Mining the Interminable: Noir’s Place in Film History and an Examination of CHINATOWN and WHO FRAMED ROGER RABBIT
“Ideology follows the route of the popular.”
Robert Ray, A Certain Tendency of the Hollywood Cinema: 1930-1980
Film history, however adaptive and transformative, isn’t without identifiable patterns. Millions of Hollywood deals have been made over the years with profit in mind, elites often stiff to understand certain appeal. One sure-fire way to profit is to work off the backs of established success, whether that be in the form of a sequel or even a continued venture in a particular genre. In the years following World War II, film noir was that genre, whether America knew it or not. It would eventually fall off in popularity with the rest of movies’ commercial-viability, seeing a resurgence in the form of neo-noir, not least launched by 1974’s Chinatown. Inspired by its technique and storytelling, a script for Who Framed Roger Rabbit would come to fruition in 1981, finding troubled studio development as it proved to be an ambitious live-action-animation and neo-noir romp. What will later be referred to as noir’s “nostalgic mode” has continued ever since. Noir, just as film history, demonstrates an impeccable flexibility and longevity that ultimately serves to meet consumer demand.
The mid-twentieth century had Hollywood bending to the will of changing times. There was a steady decline in consumer-interest after WWII, brought on by “government antitrust suits, federal tax laws to new forms of entertainment, and massive changes in American lifestyle,” the latter causing studios to invest in television (Schatz 4). Famed Hollywood honcho Ben Hecht delivered a eulogy for the film industry as its value progressively waned, claiming “Hollywood’s ‘big companies’ were staying alive only through the momentum and the motion pictures created in earlier years” (Schatz 4). MGM and Disney only produced a few “high-cost, high-yield pictures annually” (Schatz 11), not unlike their contemporary practices – in 2017, Disney released five films and only three came out of MGM. Leading studios have their own distinct styles they can fall back on and retread, as they’re “closely-related with market stew” (Schatz 11). A distinguished aesthetic or technique is seen as “no more than an inflection” on past studio style (Schatz 6); filmmakers either comply with the establishment or counter it, they’re always reactive. Any notable pattern within the industry developed over time and in direct compliance with the consumer (Ray 5).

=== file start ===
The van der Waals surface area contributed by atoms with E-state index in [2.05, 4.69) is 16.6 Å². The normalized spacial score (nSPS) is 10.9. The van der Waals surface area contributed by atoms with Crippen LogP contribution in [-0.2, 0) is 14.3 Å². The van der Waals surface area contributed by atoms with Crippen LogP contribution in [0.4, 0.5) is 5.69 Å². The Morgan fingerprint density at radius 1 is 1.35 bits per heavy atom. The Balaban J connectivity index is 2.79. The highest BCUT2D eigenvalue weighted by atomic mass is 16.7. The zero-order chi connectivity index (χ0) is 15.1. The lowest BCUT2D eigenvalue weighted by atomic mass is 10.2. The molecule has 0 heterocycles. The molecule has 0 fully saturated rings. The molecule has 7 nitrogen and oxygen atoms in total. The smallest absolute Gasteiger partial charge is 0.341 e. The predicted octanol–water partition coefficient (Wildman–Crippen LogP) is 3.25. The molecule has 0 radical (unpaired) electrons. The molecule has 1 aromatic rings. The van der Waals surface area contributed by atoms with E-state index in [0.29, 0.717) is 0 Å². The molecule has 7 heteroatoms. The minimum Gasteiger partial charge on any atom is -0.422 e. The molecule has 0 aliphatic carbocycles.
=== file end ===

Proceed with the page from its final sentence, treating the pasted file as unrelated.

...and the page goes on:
Author Robert Ray regards “artistic conventions as the formal equivalents of myth … another embodiment and conveyor of ideology” (17). The pillars of cultural society can be accredited to myth. Myths denote similar flexibility as film and genre, adapted and deployed under aging circumstances. Movies are myths whose individual shapes arise from the “rules of transformation … a system that enables a message to cross a boundary and enter a new domain” (Ray 11). Film noir was very much a new domain, able to contextualize messages and stories baked in post-war anxiety.
French critic Nino Frank coined the term film noir, directly translated to “dark movie,” referring to the darkness of themes and visuals of American films in the mid-1940s (Luhr 21). Europe didn’t have access to films from the U.S. during WWII, so when post-war films were distributed overseas, they noticed a major shift in tone – particularly French critics. America wasn’t immediately hip to the term or as aware of the tonal shift because it was a gradual development. They saw it simply as an influx of “dark, hard-boiled” movies (Luhr 26), while the French described “a new, unexpected maturity in Hollywood films” (Luhr 14). The term film noir became widely-known and established in the 1950s. Repeated elements pervaded the genre, such as morally-ambiguous central characters, flashbacks, and subplots. Film noirs countered Hollywood norms of “narration, content, character construction, tone, representation, cinematography, and moral accountability” (Luhr 8). They reimagined “human psychology, gender relations, and social dynamics” (Luhr 21), subverting any viewer’s expectation and frequently violating the PCA’s Production Code. The genre is not a single entity, rather “a cluster of intersecting but often diverse styles, themes, ideologies, and practices” (Luhr 11). Subsequently, misconceptions about noir have formed over the years as the genre has expanded and transformed. For instance, jazz is commonly-associated with noir, despite its primary usage of orchestral music. Crime films are usually lumped into the genre without meeting the criteria as well, confining noir to hard-boiled detective films in spite of its vast array of key elements and characteristics that bleed into other genres. In the twentieth-century’s fourth quarter, these distorted memories were incorporated into film noir’s revival, neo-noir.